The UN says the number of people starving and in need of food aid could raise to 5.5 million next month as a crisis fuelled by tough economic pressures and Boko Haram terrorists intensifies.
A catastrophic humanitarian crisis is brewing in northeast Nigeria as the number of people starving and in need of food aid could raise to 5.5 million next month, the UN said on Friday.
A crisis fueled by years of Boko Haram insurgency and recent economic pressures intensify suffering leaving more than 3 million people in the northeast "in a state of moderate or severe food insecurity," said Bettina Luescher, spokeswoman for the UN's World Food Programme.
But tough economic conditions in Nigeria, caused by low oil prices and surging inflation, could see that number rise to 5.5 million "next month", Luescher told reporters in Geneva.
"We are so concerned about where this crisis is going," she said.
Nigeria's economy remains overwhelmingly reliant on oil production and the collapse in crude prices has reverberated across the country.
Nigerian Oil Minister Emmanuel Ibe Kachikwu said on Thursday that the OPEC country's crude output had fallen to 1.56 million barrels per day (bpd) as persistent militant attacks have taken out around 700,000 bpd.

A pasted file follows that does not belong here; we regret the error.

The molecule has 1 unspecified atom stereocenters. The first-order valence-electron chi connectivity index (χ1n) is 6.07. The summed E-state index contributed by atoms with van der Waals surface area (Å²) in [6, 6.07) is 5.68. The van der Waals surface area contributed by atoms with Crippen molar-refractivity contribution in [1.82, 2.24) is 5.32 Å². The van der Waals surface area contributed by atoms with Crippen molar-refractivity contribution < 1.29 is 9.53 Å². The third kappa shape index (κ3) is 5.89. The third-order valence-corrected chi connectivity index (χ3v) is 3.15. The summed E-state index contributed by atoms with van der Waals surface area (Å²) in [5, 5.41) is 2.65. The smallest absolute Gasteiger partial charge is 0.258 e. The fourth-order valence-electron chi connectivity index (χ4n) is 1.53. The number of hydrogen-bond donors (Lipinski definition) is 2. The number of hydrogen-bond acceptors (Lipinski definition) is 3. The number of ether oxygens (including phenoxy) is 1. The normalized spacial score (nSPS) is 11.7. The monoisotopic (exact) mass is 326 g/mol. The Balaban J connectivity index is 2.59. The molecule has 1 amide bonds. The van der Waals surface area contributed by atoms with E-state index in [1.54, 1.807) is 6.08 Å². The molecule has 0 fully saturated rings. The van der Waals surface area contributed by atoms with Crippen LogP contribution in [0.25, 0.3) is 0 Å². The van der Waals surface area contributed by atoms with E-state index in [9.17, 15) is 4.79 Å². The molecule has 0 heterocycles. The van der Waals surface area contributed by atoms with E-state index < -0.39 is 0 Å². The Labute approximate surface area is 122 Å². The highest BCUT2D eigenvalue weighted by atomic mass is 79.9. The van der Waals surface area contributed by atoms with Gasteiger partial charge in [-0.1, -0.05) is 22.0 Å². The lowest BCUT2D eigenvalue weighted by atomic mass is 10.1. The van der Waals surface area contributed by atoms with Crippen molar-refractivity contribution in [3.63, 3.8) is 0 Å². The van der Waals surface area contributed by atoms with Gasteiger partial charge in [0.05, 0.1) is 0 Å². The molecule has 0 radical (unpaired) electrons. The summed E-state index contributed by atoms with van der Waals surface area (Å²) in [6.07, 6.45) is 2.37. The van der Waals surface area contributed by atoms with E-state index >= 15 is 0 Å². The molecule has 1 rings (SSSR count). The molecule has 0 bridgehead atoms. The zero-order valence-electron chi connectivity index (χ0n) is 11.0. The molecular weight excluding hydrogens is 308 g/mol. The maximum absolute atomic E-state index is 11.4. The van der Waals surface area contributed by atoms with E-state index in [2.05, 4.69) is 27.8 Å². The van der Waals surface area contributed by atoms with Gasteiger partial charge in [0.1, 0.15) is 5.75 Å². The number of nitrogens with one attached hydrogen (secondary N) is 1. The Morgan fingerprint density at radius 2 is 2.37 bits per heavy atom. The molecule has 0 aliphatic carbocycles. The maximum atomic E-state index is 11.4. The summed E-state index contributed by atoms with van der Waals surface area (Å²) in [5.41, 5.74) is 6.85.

The country's naira currency fell to a record low this week, approaching 350 naira against the dollar.
In northeastern Borno state, the epicentre of Boko Haram insurgency, "prices have gone up 50 to 100 percent," Luescher said.
In 2013 and 2014, when Boko Haram violence was at its peak, humanitarian workers had almost no access to the hardest-hit areas, making it difficult to assess the extent of the needs.
With the Nigerian military making gains against the extremists in recent months, access and information have improved.
Better access for aid workers under military escort to Borno and Yobe states has exposed "catastrophic levels" of suffering and a "vast regional crisis", according to the UN refugee agency UNHCR.
The World Food Programme is ramping up its operations in the region, giving cash to civilians who can buy food at markets and food aid to those with no access to marketplaces, Luescher said.
Medecins Sans Frontieres (MSF) said in late July that severely malnourished children are dying in large numbers in northeast Nigeria, the former stronghold of Boko Haram militants where food supplies are close to running out.
The aid agency warned of "pockets of what is close to a famine".
UNHCR spokesman Adrian Edwards said on Friday the situation remains dangerous and volatile, following an attack on an aid convoy last month.
"There have been frequent 'hit and run' incidents by militants, including suicide bombings, attacks on civilians, torching of homes, and thefts of livestock."
Armoured vehicles and military escorts are urgently needed to provide protection for aid workers, he said.
"We have seen adults so exhausted they are unable to move, and children with swollen faces and hollow eyes and other clear indications of acute malnutrition," Edwards said.
Boko Haram has been blamed for some 20,000 deaths and displacing more than 2.6 million people since 2009.